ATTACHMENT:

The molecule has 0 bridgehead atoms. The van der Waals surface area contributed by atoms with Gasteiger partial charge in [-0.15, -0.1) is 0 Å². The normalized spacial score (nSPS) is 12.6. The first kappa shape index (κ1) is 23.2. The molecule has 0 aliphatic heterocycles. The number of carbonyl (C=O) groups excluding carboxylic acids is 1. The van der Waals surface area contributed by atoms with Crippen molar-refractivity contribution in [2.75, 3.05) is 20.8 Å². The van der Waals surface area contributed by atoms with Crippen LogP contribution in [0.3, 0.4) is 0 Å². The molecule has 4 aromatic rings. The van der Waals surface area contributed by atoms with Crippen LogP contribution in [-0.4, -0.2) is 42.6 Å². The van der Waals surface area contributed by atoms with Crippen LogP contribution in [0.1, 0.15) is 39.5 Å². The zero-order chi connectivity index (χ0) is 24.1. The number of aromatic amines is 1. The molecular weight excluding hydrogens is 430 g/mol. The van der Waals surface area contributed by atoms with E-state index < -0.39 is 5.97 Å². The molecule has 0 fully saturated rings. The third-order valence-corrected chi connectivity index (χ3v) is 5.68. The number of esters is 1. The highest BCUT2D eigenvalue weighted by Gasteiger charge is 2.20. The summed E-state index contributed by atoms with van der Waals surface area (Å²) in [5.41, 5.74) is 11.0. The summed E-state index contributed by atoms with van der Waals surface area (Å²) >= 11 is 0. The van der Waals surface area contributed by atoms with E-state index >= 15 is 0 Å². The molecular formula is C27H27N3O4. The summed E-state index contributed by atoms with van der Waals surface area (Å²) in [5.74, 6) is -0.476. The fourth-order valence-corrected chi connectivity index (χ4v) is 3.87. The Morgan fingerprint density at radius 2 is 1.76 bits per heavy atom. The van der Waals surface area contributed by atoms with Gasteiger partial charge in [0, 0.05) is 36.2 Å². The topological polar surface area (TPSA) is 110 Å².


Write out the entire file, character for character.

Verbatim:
The molecule has 0 bridgehead atoms. The van der Waals surface area contributed by atoms with Gasteiger partial charge in [-0.15, -0.1) is 0 Å². The normalized spacial score (nSPS) is 12.6. The first kappa shape index (κ1) is 23.2. The molecule has 0 aliphatic heterocycles. The number of carbonyl (C=O) groups excluding carboxylic acids is 1. The van der Waals surface area contributed by atoms with Crippen molar-refractivity contribution in [2.75, 3.05) is 20.8 Å². The van der Waals surface area contributed by atoms with Crippen LogP contribution in [0.3, 0.4) is 0 Å². The molecule has 4 aromatic rings. The van der Waals surface area contributed by atoms with Crippen LogP contribution in [-0.4, -0.2) is 42.6 Å². The van der Waals surface area contributed by atoms with Crippen LogP contribution in [0.1, 0.15) is 39.5 Å². The zero-order chi connectivity index (χ0) is 24.1. The number of aromatic amines is 1. The molecular weight excluding hydrogens is 430 g/mol. The van der Waals surface area contributed by atoms with E-state index < -0.39 is 5.97 Å². The molecule has 0 fully saturated rings. The third-order valence-corrected chi connectivity index (χ3v) is 5.68. The number of esters is 1. The highest BCUT2D eigenvalue weighted by Gasteiger charge is 2.20. The summed E-state index contributed by atoms with van der Waals surface area (Å²) in [5.41, 5.74) is 11.0. The summed E-state index contributed by atoms with van der Waals surface area (Å²) >= 11 is 0. The van der Waals surface area contributed by atoms with E-state index >= 15 is 0 Å². The molecular formula is C27H27N3O4. The summed E-state index contributed by atoms with van der Waals surface area (Å²) in [5.74, 6) is -0.476. The fourth-order valence-corrected chi connectivity index (χ4v) is 3.87. The Morgan fingerprint density at radius 2 is 1.76 bits per heavy atom. The van der Waals surface area contributed by atoms with Gasteiger partial charge in [0, 0.05) is 36.2 Å². The topological polar surface area (TPSA) is 110 Å².